Halloween or Hallowe’en (a contraction of All Hallows’ Evening), also known as All Halloween, All Hallows’ Eve, or All Saints’ Eve, is a celebration observed in a number of countries on 31 October, the eve of the Western Christian feast of All Hallows’ Day. It begins the three-day observance of All Hallowtide, the time in the liturgical year dedicated to remembering the dead, including saints (hallows), martyrs, and all the faithful departed. It originated with the ancient Celtic festival of Samhain, when people would light bonfires and wear costumes to ward off ghosts.

Ancient Origins of Halloween

Halloween’s origins date back to the ancient Celtic festival of Samhain. Samhain was the first and most important of the four quarter days in the medieval Gaelic calendar and was celebrated on 31 October – 1 November in Ireland, Scotland and the Isle of Man. This day marked the end of summer and the harvest and the beginning of the dark, cold winter, a time of year that was often associated with human death. Celts believed that on the night before the new year, the boundary between the worlds of the living and the dead became blurred. On the night of October 31, they celebrated Samhain, when it was believed that the ghosts of the dead returned to earth. To commemorate the event, Druids (member of the high-ranking professional class in ancient Celtic cultures) built huge sacred bonfires, where the people gathered to burn crops and animals as sacrifices to the Celtic deities. During the celebration, the Celts wore costumes, typically consisting of animal heads and skins, and attempted to tell each other’s fortunes.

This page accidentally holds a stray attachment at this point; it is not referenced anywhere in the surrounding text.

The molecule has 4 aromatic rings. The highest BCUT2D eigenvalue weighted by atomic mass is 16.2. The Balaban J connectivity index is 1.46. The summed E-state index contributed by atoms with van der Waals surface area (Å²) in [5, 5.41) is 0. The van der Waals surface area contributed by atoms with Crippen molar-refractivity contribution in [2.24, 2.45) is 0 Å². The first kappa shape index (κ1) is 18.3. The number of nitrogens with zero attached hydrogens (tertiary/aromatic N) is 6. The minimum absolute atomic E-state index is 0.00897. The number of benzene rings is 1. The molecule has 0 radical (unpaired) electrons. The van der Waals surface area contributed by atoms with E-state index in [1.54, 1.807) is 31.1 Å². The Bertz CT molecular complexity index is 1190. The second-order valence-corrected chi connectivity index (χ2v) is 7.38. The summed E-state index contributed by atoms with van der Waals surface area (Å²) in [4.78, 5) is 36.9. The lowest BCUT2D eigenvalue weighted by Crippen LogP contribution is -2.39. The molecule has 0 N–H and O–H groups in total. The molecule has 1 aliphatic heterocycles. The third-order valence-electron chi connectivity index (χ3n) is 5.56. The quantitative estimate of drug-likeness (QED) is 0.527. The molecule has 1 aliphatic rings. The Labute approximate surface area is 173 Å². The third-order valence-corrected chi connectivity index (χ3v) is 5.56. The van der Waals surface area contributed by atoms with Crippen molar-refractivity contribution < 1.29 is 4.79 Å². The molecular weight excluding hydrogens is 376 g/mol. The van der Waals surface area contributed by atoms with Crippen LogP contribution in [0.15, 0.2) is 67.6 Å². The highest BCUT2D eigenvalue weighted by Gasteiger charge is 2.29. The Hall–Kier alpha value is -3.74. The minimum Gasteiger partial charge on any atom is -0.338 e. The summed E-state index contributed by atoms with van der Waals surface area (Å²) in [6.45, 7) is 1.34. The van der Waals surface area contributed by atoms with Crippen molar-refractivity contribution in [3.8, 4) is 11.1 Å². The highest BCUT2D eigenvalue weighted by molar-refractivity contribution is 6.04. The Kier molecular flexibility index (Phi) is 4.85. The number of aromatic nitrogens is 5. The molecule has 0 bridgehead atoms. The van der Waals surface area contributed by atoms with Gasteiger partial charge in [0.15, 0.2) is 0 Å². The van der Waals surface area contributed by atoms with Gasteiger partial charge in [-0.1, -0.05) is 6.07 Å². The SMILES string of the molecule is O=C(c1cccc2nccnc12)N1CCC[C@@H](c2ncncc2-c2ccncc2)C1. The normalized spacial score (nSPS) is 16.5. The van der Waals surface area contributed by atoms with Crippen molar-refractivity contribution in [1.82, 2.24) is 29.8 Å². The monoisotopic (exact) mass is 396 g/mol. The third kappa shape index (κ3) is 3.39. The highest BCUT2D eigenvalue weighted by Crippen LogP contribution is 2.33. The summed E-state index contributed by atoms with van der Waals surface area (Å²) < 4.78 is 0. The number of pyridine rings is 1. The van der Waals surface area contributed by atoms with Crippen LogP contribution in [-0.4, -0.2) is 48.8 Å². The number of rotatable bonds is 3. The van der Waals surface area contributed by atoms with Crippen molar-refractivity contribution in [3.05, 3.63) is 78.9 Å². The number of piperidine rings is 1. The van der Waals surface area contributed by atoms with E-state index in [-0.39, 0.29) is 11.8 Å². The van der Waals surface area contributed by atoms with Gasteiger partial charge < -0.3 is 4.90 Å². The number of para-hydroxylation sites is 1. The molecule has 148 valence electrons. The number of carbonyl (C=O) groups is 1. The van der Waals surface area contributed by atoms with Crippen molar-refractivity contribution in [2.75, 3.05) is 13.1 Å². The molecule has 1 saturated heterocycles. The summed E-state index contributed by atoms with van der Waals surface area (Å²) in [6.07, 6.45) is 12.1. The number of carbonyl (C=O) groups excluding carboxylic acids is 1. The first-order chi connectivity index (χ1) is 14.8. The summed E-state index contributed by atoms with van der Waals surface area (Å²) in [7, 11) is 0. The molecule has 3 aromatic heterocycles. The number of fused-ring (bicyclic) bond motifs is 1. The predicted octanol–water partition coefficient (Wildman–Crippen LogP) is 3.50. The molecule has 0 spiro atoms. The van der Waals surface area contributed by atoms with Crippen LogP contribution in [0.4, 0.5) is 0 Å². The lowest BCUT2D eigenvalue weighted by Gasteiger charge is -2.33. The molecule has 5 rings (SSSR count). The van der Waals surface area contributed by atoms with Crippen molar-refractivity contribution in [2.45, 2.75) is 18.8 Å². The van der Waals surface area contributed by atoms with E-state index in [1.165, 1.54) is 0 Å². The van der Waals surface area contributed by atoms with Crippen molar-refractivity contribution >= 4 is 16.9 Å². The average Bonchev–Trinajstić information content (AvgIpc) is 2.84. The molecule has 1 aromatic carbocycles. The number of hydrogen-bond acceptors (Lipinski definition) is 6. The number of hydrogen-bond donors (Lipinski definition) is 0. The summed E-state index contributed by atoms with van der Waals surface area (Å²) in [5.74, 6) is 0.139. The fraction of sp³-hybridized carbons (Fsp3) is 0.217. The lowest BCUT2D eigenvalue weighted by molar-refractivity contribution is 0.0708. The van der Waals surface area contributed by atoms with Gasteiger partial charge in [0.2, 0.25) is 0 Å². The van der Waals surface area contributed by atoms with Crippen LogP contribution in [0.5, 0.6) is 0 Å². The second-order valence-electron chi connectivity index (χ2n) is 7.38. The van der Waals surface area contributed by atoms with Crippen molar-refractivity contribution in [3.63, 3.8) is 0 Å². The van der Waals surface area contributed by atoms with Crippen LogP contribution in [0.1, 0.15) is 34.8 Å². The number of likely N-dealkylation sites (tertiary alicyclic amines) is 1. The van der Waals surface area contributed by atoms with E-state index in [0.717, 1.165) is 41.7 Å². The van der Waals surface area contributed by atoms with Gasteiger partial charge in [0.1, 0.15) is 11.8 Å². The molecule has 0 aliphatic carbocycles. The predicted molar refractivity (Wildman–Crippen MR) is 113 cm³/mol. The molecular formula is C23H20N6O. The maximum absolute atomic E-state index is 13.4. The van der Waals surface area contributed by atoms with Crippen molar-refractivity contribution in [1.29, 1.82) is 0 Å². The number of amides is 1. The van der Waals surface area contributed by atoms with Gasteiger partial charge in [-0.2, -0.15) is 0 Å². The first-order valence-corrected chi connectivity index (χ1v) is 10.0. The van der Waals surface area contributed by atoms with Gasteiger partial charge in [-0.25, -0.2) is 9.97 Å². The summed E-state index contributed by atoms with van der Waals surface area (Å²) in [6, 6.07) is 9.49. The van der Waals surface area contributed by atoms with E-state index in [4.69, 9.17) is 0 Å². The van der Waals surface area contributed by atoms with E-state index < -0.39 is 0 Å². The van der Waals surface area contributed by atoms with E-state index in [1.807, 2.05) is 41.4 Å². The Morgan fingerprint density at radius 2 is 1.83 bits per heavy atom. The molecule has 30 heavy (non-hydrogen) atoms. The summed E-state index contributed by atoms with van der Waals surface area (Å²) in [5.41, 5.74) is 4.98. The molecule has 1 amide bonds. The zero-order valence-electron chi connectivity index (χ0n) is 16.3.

Christian Influence

Halloween is the evening before the Christian holy days of All Hallows’ on 1 November and All Souls’ Day on 2 November, thus giving the holiday on 31 October the full name of All Hallows’ Eve. Since the time of the early Church, major feasts in Christianity (such as Christmas, Easter and Pentecost) had vigils that began the night before, as did the feast of All Hallows’ These three days are collectively called All Hallowtide and are a time for honouring the saints and praying for the recently departed souls who have yet to reach Heaven. By the end of the 12th century they had become holy days of obligation across Europe and involved such traditions as ringing church bells for the souls in purgatory. In addition, “it was customary for criers dressed in black to parade the streets, ringing a bell of mournful sound and calling on all good Christians to remember the poor souls.

What does the Bible say?

The Bible does not mention Halloween. However, both the ancient origins of Halloween and its modern customs show it to be a celebration based on false beliefs about the dead and invisible spirits, or demons.

‘’There must never be anyone among you who…consults ghosts or spirits, or calls up the dead’’ – Deuteronomy 18:10-12

The traditions and importance of Halloween vary greatly among countries that observe it. Halloween activities include trick-or-treating, attending Halloween costume parties, carving pumpkins into jack-o’-lanterns, lighting bonfires, apple bobbing, divination games, playing pranks, visiting haunted attractions, telling scary stories, and watching horror films.

Carving pumpkin